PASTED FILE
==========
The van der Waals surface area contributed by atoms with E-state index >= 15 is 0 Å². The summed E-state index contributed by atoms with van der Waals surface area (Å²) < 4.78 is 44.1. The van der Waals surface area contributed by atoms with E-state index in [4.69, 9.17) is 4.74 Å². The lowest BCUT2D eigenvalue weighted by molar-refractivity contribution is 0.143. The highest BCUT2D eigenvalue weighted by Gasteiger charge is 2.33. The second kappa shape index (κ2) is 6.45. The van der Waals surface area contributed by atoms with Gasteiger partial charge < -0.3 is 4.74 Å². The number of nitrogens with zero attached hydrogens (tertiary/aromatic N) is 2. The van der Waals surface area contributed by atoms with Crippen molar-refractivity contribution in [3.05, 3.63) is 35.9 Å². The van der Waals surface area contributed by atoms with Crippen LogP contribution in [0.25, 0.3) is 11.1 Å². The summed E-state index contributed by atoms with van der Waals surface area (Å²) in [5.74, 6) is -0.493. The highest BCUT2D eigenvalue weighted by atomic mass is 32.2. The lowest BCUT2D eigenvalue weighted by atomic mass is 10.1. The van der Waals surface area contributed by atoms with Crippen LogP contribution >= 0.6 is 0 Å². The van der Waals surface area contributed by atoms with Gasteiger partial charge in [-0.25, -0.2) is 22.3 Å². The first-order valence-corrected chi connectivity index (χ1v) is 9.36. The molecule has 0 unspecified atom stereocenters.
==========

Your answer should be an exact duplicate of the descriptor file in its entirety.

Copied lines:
The van der Waals surface area contributed by atoms with E-state index >= 15 is 0 Å². The summed E-state index contributed by atoms with van der Waals surface area (Å²) < 4.78 is 44.1. The van der Waals surface area contributed by atoms with E-state index in [4.69, 9.17) is 4.74 Å². The lowest BCUT2D eigenvalue weighted by molar-refractivity contribution is 0.143. The highest BCUT2D eigenvalue weighted by Gasteiger charge is 2.33. The second kappa shape index (κ2) is 6.45. The van der Waals surface area contributed by atoms with Gasteiger partial charge < -0.3 is 4.74 Å². The number of nitrogens with zero attached hydrogens (tertiary/aromatic N) is 2. The van der Waals surface area contributed by atoms with Crippen molar-refractivity contribution in [3.05, 3.63) is 35.9 Å². The van der Waals surface area contributed by atoms with Crippen LogP contribution in [0.25, 0.3) is 11.1 Å². The summed E-state index contributed by atoms with van der Waals surface area (Å²) in [5.74, 6) is -0.493. The highest BCUT2D eigenvalue weighted by atomic mass is 32.2. The lowest BCUT2D eigenvalue weighted by atomic mass is 10.1. The van der Waals surface area contributed by atoms with Crippen LogP contribution >= 0.6 is 0 Å². The van der Waals surface area contributed by atoms with Gasteiger partial charge in [-0.25, -0.2) is 22.3 Å². The first-order valence-corrected chi connectivity index (χ1v) is 9.36. The molecule has 0 unspecified atom stereocenters.